Histories of Conflict on College Campuses : A Reading List

UNC Press authors have written many books and articles on the topic of conflict and protest on college campuses over many decades. Below we’ve compiled a recommended reading list that underscores the history of politics, culture, conflict, racism, and many other complex issues that have arisen across college campuses throughout the United States.

Browse the following recommended titles and others published on the history of education and use promo code 01UNCP30 for 30% off your purchase from uncpress.org.

Books cover for Resistance from the Right

Resistance from the Right: Conservatives and the Campus Wars in Modern America
By Lauren Lassabe Shepherd

“A thoroughly researched, revelatory political history with abundant relevance for today. . . . Shepherd presents compelling evidence for the ways that these groups, although a minority on campus, have exerted long-lasting influence.”—Kirkus Reviews (STARRED review)

“Any organization founded by William F. Buckley and M. Stanton Evans is not going to be supportive of free speech. As historian Lauren Lassabe Shepherd documents in Resistance from the Right, Young Americans for Freedom has been characterized from the start as a group of extremely pampered establishment scions who are prone to both self-pity and deploying their social and legal power to silence their political enemies.”—Jeet Heer, The Nation

Book cover for Our Higher Calling, second edition

Our Higher Calling: Rebuilding the Partnership between America and Its Colleges and Universities, Second Edition
By Holden Thorp & Buck Goldstein

“Compelling . . . . Thorp and Goldstein outline a blueprint for trustees, presidents, faculty and students to follow to rebuild higher education for a new century.”—Jeffrey J. Selingo, Washington Post

“What can higher education do to reverse public and political skepticism about it–even hostility toward it? More than anything, say Holden Thorp and Buck Goldstein, American higher education must work to restore the compact that has long underpinned it—a tacit agreement in which academe produces knowledge and well-educated citizens in exchange for stable public investment and the autonomy to get on with its job.”—The Chronicle of Higher Education

Book cover for Building Power, Breaking Power by Jesse Chanin

Building Power, Breaking Power: The United Teachers of New Orleans, 1965-2008
By Jesse Chanin

“Meticulously researched, this book places Black teachers and their fight for equality at the forefront of a political narrative that has long marginalized them. Moreover, it offers crucial insights into the ongoing debates surrounding public education, teachers’ unions, civil rights, and neoliberal reform, making it an essential read for those seeking a comprehensive understanding of these interconnected issues.”—William P. Jones, University of Minnesota

“A riveting history and insightful analysis, this work exposes the racism and conservative school reform tactics that were used to dismantle a formidable economic, political, and socially impactful Black-led teachers’ union following a natural disaster. This work is poised to make a compelling and substantive argument to critical education reform debates.”—Rebecca Kolins Givan, Rutgers University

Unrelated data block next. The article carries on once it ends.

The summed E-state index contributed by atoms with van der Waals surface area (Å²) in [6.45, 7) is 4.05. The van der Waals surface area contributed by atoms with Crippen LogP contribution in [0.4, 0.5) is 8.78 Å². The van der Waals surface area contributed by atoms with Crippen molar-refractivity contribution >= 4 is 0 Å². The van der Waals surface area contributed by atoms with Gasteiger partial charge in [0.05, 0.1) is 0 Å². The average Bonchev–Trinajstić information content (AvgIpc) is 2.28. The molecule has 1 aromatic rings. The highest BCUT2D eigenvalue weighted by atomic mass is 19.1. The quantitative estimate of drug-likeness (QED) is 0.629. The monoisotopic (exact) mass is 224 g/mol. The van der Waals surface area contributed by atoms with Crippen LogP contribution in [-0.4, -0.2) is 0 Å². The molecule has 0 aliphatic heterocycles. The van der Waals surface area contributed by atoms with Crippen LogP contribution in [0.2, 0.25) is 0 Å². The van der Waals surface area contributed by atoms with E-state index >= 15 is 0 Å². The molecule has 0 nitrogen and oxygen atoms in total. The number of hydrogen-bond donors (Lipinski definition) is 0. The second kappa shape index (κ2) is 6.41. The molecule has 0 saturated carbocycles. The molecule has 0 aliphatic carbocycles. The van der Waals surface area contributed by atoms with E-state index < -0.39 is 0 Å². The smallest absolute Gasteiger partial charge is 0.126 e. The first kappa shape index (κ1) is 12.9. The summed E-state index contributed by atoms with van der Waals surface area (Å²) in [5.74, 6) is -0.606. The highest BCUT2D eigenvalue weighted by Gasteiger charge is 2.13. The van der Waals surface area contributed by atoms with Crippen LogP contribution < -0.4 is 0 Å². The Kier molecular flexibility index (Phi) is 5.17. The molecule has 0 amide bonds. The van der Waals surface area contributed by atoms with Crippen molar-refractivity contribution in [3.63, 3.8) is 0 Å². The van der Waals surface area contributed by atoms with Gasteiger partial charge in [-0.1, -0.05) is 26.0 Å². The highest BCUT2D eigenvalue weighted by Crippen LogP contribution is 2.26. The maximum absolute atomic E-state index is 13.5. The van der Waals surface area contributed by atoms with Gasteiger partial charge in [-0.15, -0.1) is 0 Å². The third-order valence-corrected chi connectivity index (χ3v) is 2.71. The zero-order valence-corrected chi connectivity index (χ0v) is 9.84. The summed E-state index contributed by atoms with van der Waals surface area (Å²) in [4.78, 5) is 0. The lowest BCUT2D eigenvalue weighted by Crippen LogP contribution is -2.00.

Book cover for Being Black in The Ivory

Being Black in the Ivory: Truth-Telling about Racism in Higher Education
Edited by Shardé M. Davis

“The perils and possibilities of life for Black scholars exist in the same academic house. Shardé Davis’s pathbreaking interventions on social media about what it means to be Black in higher education find an extended shelf life with this brilliant collection of bold voices speaking about what’s wrong and how to fix it. Being Black in the Ivory is just what the doctor ordered. This book must be read by everyone and anyone who cares about Black scholars and scholarship in the twenty-first century!”—Michael Eric Dyson, University Distinguished Professor at Vanderbilt University, author of Entertaining Race

Being Black in the Ivory is a collective exhale. Davis validates the experiences of Black scholars and reminds us that we are not crazy and we are not alone.”—Kellie Carter Jackson, author of Force and Freedom: Black Abolitionists and the Politics of Violence, finalist for the MAAH Stone Book Award

Oberlin, Hotbed of Abolitionism: College, Community, and the Fight for Freedom and Equality in Antebellum America
By J. Brent Morris

Henry Howe Book Award, Ohio Genealogical Society

“Provides a thorough overview of the significant role played by Oberlin in abolition and antislavery.”—Journal of American History

“Morris provides an insightful analysis of a college and community at the vanguard of abolition…Scholars and students of American history, antebellum reform, and Ohio history will enjoy Morris’s energetic prose and engaging work.”—American Historical Review

“Will invariably interest those eager to understand the historical relationship between the liberal arts and social activism.”—History of Education Quarterly

Written/Unwritten: Diversity and the Hidden Truths of Tenure
Edited by Patricia A. Matthew

“These essays are now, more than ever, a timely and courageous contribution to the exploration and critique of the operation of power as it refracts against diverse, non-dominant identities in American higher education.” —James H. McDonald, NY Journal of Books

“The powerful testimony from veteran and young scholars in Written/Unwritten illustrates the barriers that still must be shattered, while also pointing the way forward to creating a more inclusive, diverse and intellectually vibrant academy.”—Diverse: Issues in Higher Education